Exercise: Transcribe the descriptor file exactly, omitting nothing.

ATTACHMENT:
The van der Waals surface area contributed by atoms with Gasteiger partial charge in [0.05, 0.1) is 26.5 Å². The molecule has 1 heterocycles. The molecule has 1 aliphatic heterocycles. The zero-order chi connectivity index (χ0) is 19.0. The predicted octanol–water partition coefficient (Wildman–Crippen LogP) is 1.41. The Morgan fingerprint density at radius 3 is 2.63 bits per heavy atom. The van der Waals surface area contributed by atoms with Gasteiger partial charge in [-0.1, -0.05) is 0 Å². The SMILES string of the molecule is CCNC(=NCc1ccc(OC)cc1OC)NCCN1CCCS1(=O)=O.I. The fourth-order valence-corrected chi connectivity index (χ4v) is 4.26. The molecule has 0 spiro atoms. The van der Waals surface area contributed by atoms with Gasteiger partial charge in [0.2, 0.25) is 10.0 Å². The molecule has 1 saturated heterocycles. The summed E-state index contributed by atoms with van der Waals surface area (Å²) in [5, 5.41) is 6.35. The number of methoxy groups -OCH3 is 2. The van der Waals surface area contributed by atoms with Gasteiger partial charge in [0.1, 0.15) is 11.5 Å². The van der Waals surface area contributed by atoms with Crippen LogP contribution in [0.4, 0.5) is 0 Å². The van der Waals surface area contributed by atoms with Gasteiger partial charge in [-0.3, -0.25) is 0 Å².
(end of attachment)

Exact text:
The van der Waals surface area contributed by atoms with Gasteiger partial charge in [0.05, 0.1) is 26.5 Å². The molecule has 1 heterocycles. The molecule has 1 aliphatic heterocycles. The zero-order chi connectivity index (χ0) is 19.0. The predicted octanol–water partition coefficient (Wildman–Crippen LogP) is 1.41. The Morgan fingerprint density at radius 3 is 2.63 bits per heavy atom. The van der Waals surface area contributed by atoms with Gasteiger partial charge in [-0.1, -0.05) is 0 Å². The SMILES string of the molecule is CCNC(=NCc1ccc(OC)cc1OC)NCCN1CCCS1(=O)=O.I. The fourth-order valence-corrected chi connectivity index (χ4v) is 4.26. The molecule has 0 spiro atoms. The van der Waals surface area contributed by atoms with Gasteiger partial charge in [0.2, 0.25) is 10.0 Å². The molecule has 1 saturated heterocycles. The summed E-state index contributed by atoms with van der Waals surface area (Å²) in [5, 5.41) is 6.35. The number of methoxy groups -OCH3 is 2. The van der Waals surface area contributed by atoms with Gasteiger partial charge in [0.1, 0.15) is 11.5 Å². The van der Waals surface area contributed by atoms with Crippen LogP contribution in [0.4, 0.5) is 0 Å². The van der Waals surface area contributed by atoms with Gasteiger partial charge in [-0.3, -0.25) is 0 Å².